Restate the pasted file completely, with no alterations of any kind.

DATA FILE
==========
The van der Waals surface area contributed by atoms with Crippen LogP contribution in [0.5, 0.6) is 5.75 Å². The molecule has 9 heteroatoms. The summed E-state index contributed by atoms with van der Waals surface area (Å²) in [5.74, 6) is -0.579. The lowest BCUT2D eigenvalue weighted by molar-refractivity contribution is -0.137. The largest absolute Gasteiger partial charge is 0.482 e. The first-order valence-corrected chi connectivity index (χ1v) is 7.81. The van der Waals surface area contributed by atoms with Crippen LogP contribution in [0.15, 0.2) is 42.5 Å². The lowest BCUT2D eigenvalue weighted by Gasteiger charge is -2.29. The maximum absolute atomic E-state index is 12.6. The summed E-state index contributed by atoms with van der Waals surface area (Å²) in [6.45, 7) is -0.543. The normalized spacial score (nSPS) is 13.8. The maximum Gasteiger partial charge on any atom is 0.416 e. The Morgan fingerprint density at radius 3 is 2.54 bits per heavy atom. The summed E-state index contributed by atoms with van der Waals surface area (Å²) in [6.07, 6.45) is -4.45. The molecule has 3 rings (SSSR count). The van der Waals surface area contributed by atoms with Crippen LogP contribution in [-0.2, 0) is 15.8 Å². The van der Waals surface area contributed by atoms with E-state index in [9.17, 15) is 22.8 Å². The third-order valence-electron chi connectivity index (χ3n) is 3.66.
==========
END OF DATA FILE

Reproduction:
The van der Waals surface area contributed by atoms with Crippen LogP contribution in [0.5, 0.6) is 5.75 Å². The molecule has 9 heteroatoms. The summed E-state index contributed by atoms with van der Waals surface area (Å²) in [5.74, 6) is -0.579. The lowest BCUT2D eigenvalue weighted by molar-refractivity contribution is -0.137. The largest absolute Gasteiger partial charge is 0.482 e. The first-order valence-corrected chi connectivity index (χ1v) is 7.81. The van der Waals surface area contributed by atoms with Crippen LogP contribution in [0.15, 0.2) is 42.5 Å². The lowest BCUT2D eigenvalue weighted by Gasteiger charge is -2.29. The maximum absolute atomic E-state index is 12.6. The summed E-state index contributed by atoms with van der Waals surface area (Å²) in [6.45, 7) is -0.543. The normalized spacial score (nSPS) is 13.8. The maximum Gasteiger partial charge on any atom is 0.416 e. The Morgan fingerprint density at radius 3 is 2.54 bits per heavy atom. The summed E-state index contributed by atoms with van der Waals surface area (Å²) in [6.07, 6.45) is -4.45. The molecule has 3 rings (SSSR count). The van der Waals surface area contributed by atoms with Crippen LogP contribution in [-0.2, 0) is 15.8 Å². The van der Waals surface area contributed by atoms with E-state index in [9.17, 15) is 22.8 Å². The third-order valence-electron chi connectivity index (χ3n) is 3.66.